August 30, 1862, The New York Herald
The news as far as we have received of the operations in front of Washington is very encouraging. General Pope has sent a despatch from Manassas Junction to Washington, in which he states that finding the rebels were trying to turn his position he divided his command into three columns — one under McDowell, another under Reno, and the third under his own personal command. McDowell was to interpose between the rebel forces that had passed through Thoroughfare gap and the main body at White Plains. This he accomplished successfully. Reno was to move to Greenwich and support McDowell if necessary, while the third column proceeded to Manassas Junction. At Kettle run the last met, fought and routed the rebels, who suffered severely in men, arms and camp materials. Jackson, who had evacuated his position at Manassas Junction, was met six miles west of Centreville by McDowell and Sigel, and a severe fight took place, which was terminated by darkness. Heintzelman was to have moved on to Centreville yesterday morning, with every prospect of completely defeating the rebels.
Later advices state that Generals Burnside and Pope cut their way through the rebel ranks and formed a junction with General McClellan. The rebels were driven from their positions and through the Bull Run mountain passes, with great slaughter, by Generals Hooker, Sumner and Sturgis. They are reported thoroughly routed. A general battle was expected to be fought during yesterday, and we understood that the news, as far as received, is very good.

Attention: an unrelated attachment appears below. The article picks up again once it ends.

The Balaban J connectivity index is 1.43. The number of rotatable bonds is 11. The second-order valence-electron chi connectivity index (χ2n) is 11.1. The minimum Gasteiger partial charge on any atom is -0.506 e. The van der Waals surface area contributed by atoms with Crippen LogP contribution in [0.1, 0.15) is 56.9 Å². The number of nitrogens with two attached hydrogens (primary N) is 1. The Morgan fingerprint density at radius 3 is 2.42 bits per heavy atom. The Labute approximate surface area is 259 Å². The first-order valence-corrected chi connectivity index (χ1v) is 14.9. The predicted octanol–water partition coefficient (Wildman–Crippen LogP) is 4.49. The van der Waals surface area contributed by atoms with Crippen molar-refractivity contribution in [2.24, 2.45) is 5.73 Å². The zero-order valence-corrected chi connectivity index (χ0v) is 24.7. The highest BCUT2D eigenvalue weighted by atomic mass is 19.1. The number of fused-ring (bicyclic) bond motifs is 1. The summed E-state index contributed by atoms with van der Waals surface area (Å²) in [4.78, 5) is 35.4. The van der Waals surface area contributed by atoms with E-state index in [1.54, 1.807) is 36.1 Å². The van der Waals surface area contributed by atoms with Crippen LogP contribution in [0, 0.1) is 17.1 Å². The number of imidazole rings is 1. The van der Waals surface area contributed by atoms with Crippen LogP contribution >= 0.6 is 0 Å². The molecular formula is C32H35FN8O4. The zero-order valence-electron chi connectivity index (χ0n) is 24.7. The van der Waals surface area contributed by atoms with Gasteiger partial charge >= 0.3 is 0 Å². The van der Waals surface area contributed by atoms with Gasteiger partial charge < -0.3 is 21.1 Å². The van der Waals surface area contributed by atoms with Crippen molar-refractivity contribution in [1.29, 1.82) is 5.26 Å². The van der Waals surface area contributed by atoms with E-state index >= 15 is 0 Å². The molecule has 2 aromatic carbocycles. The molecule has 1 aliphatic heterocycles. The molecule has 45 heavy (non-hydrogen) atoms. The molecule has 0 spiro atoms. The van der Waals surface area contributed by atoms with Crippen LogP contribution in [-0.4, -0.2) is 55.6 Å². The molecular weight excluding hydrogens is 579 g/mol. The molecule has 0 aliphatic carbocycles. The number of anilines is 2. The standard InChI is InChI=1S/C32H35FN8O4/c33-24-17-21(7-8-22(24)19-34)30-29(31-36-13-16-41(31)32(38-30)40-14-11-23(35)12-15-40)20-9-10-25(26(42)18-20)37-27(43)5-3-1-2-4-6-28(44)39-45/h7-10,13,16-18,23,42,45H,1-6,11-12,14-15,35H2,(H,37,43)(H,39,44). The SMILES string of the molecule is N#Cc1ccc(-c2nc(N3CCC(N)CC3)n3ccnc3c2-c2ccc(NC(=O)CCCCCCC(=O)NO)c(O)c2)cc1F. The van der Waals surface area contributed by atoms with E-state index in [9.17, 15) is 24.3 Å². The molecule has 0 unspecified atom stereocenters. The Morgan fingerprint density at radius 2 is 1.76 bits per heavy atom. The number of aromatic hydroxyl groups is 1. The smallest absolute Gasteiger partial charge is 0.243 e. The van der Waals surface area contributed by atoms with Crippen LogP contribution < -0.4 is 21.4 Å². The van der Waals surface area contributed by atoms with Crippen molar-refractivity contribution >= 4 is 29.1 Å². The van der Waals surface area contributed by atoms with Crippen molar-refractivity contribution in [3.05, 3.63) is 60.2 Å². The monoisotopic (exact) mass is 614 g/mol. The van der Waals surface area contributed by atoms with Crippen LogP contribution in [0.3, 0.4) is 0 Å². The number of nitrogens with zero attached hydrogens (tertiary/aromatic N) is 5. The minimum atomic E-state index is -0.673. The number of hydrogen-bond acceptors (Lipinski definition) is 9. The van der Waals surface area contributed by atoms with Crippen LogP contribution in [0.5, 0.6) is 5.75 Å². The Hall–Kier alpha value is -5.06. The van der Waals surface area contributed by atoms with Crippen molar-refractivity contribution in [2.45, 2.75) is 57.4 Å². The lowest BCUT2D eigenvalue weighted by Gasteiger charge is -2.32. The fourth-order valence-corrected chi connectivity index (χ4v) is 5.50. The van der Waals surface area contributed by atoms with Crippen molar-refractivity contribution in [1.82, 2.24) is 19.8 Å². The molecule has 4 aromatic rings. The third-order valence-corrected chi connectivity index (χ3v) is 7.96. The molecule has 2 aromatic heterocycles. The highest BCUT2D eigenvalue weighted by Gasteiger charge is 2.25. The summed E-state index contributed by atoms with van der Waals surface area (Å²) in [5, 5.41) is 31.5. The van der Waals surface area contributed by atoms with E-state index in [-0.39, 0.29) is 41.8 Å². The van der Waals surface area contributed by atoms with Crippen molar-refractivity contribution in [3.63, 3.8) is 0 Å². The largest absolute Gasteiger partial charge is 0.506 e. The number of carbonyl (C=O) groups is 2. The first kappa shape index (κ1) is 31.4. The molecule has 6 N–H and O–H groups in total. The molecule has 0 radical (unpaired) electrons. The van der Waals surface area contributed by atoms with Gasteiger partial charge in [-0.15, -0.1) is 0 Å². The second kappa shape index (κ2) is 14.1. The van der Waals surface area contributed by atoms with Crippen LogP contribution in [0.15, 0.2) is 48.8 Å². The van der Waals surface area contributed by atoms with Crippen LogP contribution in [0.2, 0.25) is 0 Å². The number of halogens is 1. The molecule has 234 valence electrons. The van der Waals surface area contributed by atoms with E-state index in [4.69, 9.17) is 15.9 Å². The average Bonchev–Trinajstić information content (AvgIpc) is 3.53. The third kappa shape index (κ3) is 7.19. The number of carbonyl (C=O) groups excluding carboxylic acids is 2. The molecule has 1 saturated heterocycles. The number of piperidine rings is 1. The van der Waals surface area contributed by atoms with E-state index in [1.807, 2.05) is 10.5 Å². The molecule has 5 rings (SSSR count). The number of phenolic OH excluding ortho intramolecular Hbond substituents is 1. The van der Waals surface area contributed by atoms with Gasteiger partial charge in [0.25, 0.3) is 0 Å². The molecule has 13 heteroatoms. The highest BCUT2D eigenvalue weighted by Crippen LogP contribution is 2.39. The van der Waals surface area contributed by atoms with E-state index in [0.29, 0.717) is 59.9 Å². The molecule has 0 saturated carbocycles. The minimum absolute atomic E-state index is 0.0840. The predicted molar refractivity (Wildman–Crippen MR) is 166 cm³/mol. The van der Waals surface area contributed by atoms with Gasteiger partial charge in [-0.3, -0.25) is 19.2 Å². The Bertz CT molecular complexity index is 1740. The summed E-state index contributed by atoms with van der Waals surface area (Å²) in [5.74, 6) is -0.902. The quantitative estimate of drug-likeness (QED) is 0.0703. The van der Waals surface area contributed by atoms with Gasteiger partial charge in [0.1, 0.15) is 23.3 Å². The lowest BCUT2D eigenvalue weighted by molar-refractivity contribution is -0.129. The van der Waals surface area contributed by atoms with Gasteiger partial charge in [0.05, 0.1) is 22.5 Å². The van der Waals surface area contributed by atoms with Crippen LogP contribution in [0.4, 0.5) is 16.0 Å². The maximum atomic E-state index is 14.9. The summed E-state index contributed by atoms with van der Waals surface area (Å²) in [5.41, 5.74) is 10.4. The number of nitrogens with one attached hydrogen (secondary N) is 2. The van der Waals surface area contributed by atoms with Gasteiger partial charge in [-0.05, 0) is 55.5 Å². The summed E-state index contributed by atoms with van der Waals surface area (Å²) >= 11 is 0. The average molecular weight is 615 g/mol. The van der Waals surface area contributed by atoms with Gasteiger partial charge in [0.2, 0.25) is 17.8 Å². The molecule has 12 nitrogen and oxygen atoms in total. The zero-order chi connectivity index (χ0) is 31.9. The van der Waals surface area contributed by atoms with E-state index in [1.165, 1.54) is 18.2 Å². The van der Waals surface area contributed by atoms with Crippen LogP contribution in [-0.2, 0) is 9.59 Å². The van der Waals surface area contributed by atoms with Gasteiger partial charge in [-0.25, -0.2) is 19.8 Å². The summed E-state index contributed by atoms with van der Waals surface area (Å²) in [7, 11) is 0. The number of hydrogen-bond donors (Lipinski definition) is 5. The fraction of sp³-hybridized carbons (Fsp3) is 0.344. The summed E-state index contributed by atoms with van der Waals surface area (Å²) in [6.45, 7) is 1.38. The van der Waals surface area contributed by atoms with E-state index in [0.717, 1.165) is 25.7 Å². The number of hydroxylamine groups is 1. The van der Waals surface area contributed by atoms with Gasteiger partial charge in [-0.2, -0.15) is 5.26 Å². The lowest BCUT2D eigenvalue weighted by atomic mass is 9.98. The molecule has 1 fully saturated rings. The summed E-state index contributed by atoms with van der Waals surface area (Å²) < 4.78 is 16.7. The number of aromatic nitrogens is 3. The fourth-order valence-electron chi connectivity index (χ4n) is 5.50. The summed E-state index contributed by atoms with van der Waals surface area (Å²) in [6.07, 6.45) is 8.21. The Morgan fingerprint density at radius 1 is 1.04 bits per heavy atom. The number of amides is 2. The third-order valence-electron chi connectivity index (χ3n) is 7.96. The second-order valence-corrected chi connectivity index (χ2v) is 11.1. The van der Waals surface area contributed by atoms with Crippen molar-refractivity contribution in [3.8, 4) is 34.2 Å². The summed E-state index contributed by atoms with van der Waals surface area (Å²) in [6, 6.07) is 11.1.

It is implicitly believed that General McClellan has been placed in the immediate command of the whole Army of Virginia, with General Burnside as commander of the Army of the Potomac, and General Pope as commander of the Army of the Rappahannock. Although not officially announced, it is reported that General McClellan has assumed the above command.
One of our special correspondents has put us in possession of the plans of the rebels in front of Washington. Jackson, with 35,000 men, was to have marched via Shenandoah river and attack Pope in his rear, while Lee kept him engaged in front and on the right and left flanks. This plan was defeated by the retreat of Pope. Another portion of Jackson’s army was to have passed up the Shenandoah valley and cross the Potomac into Maryland. Doubtless this will be, or perhaps has already been, promptly met, and also defeated.
The arrival of the Manassas, from New Orleans August 22, brings us the intelligence of the preparation of our forces to evacuate Baton Rouge, and the establishment of the State government at New Orleans, under Governor Shepley. Enthusiastic Union meetings had also taken place in the latter city.
Recent advices from our correspondent at Helena, Arkansas, state that Brigadier General Albert Pike, of the rebel army, is under arrest for treason to the rebel government.